I recently saw this at the 2007 Palm Springs International Film
Festival as part of their midnight Supercharged Cinema films. This was
it's USA premiere of the latest offering from Canadian horror genre
director and writer Maurice Devereaux. It's your typical horror-slasher
film that takes several over the top chances that many viewers may find
extremely offensive. This is the story of a young woman who after a
particularly rough day at work as a nurse in the mental ward of a
hospital gets on her usual subway ride home at night only to be met by
a chain of events that lead to a night of horror. The evangelistic
leader of a popular religious congregation sees the apocalyptic end of
man and Armageddon is eminent so he orders his followers to save souls
in his own unique way. The whole plot is so far fetched that it
detracts from it being a truly scary movie. Lots of gore and mayhem.
Teens and people who can't get enough of slasher type movies will
probably like it. I'll give it a generous 6.0 out of 10 but I wouldn't
recommend it to a general audience and it would be a strong R rating..
Bleak and chilling stuff.
Director Maurice Devereaux proves himself a talent worth keeping an eye
on as he demonstrates here. He mines the darker aspects of human nature
for some true horror. Very late at night a handful of subway riders are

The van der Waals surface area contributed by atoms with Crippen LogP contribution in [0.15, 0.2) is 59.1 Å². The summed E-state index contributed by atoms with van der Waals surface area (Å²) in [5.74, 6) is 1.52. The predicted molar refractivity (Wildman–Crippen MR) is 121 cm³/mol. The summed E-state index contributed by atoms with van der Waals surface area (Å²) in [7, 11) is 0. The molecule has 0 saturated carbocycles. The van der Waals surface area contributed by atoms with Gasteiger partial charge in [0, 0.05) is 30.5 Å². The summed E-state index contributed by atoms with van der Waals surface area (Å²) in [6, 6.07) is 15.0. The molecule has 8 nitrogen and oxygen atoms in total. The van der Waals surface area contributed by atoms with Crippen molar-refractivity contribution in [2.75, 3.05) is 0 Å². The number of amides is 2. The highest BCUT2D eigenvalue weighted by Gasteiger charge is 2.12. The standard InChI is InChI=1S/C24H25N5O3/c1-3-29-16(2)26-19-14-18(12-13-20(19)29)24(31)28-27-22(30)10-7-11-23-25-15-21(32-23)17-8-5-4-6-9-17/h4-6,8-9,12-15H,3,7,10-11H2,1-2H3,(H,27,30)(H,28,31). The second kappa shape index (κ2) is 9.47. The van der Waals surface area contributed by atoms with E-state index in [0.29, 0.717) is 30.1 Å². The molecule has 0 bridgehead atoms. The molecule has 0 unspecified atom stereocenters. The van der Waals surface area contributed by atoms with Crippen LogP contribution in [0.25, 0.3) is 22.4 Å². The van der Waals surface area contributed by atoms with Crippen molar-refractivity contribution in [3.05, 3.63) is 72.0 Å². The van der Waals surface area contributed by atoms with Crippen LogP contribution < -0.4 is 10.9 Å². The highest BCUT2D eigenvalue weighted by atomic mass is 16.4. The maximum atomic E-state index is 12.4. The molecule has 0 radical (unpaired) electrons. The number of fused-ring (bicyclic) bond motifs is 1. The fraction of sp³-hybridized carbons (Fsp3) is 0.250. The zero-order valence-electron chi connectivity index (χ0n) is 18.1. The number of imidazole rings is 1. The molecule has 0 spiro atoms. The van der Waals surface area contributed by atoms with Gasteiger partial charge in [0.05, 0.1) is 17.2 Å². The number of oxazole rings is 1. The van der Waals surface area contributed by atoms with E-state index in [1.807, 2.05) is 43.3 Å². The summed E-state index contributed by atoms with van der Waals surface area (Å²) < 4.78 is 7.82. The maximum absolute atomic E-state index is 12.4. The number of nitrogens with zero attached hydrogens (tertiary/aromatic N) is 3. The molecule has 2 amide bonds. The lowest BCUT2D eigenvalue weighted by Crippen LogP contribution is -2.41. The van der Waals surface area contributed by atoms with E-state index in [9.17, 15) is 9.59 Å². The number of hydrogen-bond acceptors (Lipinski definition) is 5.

forced to band together after a deeply religious group, believing the
apocalypse is under way, determine to "save" others by murdering them.
"End of the Line" really does have a doom-laden feel, putting its own
spin on the idea of "villains" who kill to serve a grander purpose. We
know from the outset that this is going to be a dark journey. The film
begins with a shock sequence and continues to deliver sequences like
this for another 90 minutes or so, always very efficiently. While in
one sense it's formula driven by having a number of potential victims
getting picked off regularly, it's not entirely predictable. The subway
setting is a good one, and Devereaux and company milk it for all the
suspense and atmosphere that they can get out of it. They don't allow
the characters to ever really feel safe, and portray these religious
zealots as a truly single-minded bunch that will not be swayed from
their purpose. The result is a genuinely spooky film that succeeds at
having the best of both worlds - it's both intellectually stimulating
and a good visceral experience. Gore hounds will be pleased with the
amount of blood letting and the lack of mercy shown by the antagonists.
The acting is very sincere from the no-name cast, which helps. Ilona
Elkin is appealing as the main character Karen, a nurse who's had a bad
day and is about to have a worse night. Making the strongest impression
among the supporting cast is Robin Wilcock as the ultra-creepy Patrick.
And really helping the film is a strong music score by Martin Gauthier.
Overall, it's a good and creepy horror film well worth checking out.